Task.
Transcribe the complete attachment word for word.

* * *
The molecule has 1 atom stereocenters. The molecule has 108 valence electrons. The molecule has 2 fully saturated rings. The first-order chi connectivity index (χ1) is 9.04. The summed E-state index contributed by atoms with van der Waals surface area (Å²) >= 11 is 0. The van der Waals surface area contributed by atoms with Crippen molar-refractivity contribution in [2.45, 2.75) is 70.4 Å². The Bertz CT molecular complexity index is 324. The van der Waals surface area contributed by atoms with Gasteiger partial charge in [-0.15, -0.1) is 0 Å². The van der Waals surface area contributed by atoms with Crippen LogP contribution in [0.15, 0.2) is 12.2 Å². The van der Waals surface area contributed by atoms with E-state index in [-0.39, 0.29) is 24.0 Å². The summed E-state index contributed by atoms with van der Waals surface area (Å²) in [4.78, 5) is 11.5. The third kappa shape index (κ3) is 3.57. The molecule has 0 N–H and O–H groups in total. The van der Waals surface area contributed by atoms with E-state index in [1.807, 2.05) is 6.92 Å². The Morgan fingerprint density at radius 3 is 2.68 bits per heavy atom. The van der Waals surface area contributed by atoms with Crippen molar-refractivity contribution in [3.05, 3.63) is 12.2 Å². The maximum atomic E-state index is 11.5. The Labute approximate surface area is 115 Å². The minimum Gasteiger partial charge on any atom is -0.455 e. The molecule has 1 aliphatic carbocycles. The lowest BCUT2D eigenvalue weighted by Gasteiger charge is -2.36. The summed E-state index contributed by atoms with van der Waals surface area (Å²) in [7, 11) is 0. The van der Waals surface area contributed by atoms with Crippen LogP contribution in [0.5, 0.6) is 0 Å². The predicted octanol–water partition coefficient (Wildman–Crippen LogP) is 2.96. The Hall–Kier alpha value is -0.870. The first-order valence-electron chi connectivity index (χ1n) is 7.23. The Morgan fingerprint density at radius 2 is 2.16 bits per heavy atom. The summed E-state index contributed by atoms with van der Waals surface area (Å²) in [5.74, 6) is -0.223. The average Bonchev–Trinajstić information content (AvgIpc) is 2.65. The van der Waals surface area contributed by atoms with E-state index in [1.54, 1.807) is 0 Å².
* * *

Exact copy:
The molecule has 1 atom stereocenters. The molecule has 108 valence electrons. The molecule has 2 fully saturated rings. The first-order chi connectivity index (χ1) is 9.04. The summed E-state index contributed by atoms with van der Waals surface area (Å²) >= 11 is 0. The van der Waals surface area contributed by atoms with Crippen molar-refractivity contribution in [2.45, 2.75) is 70.4 Å². The Bertz CT molecular complexity index is 324. The van der Waals surface area contributed by atoms with Gasteiger partial charge in [-0.15, -0.1) is 0 Å². The van der Waals surface area contributed by atoms with Crippen LogP contribution in [0.15, 0.2) is 12.2 Å². The van der Waals surface area contributed by atoms with E-state index in [-0.39, 0.29) is 24.0 Å². The summed E-state index contributed by atoms with van der Waals surface area (Å²) in [4.78, 5) is 11.5. The third kappa shape index (κ3) is 3.57. The molecule has 0 N–H and O–H groups in total. The van der Waals surface area contributed by atoms with E-state index in [1.807, 2.05) is 6.92 Å². The Morgan fingerprint density at radius 3 is 2.68 bits per heavy atom. The van der Waals surface area contributed by atoms with Crippen molar-refractivity contribution in [3.05, 3.63) is 12.2 Å². The maximum atomic E-state index is 11.5. The Labute approximate surface area is 115 Å². The minimum Gasteiger partial charge on any atom is -0.455 e. The molecule has 1 aliphatic carbocycles. The lowest BCUT2D eigenvalue weighted by Gasteiger charge is -2.36. The summed E-state index contributed by atoms with van der Waals surface area (Å²) in [7, 11) is 0. The van der Waals surface area contributed by atoms with Crippen LogP contribution in [0.5, 0.6) is 0 Å². The predicted octanol–water partition coefficient (Wildman–Crippen LogP) is 2.96. The Hall–Kier alpha value is -0.870. The first-order valence-electron chi connectivity index (χ1n) is 7.23. The Morgan fingerprint density at radius 2 is 2.16 bits per heavy atom. The summed E-state index contributed by atoms with van der Waals surface area (Å²) in [5.74, 6) is -0.223. The average Bonchev–Trinajstić information content (AvgIpc) is 2.65. The van der Waals surface area contributed by atoms with E-state index in [1.54, 1.807) is 0 Å².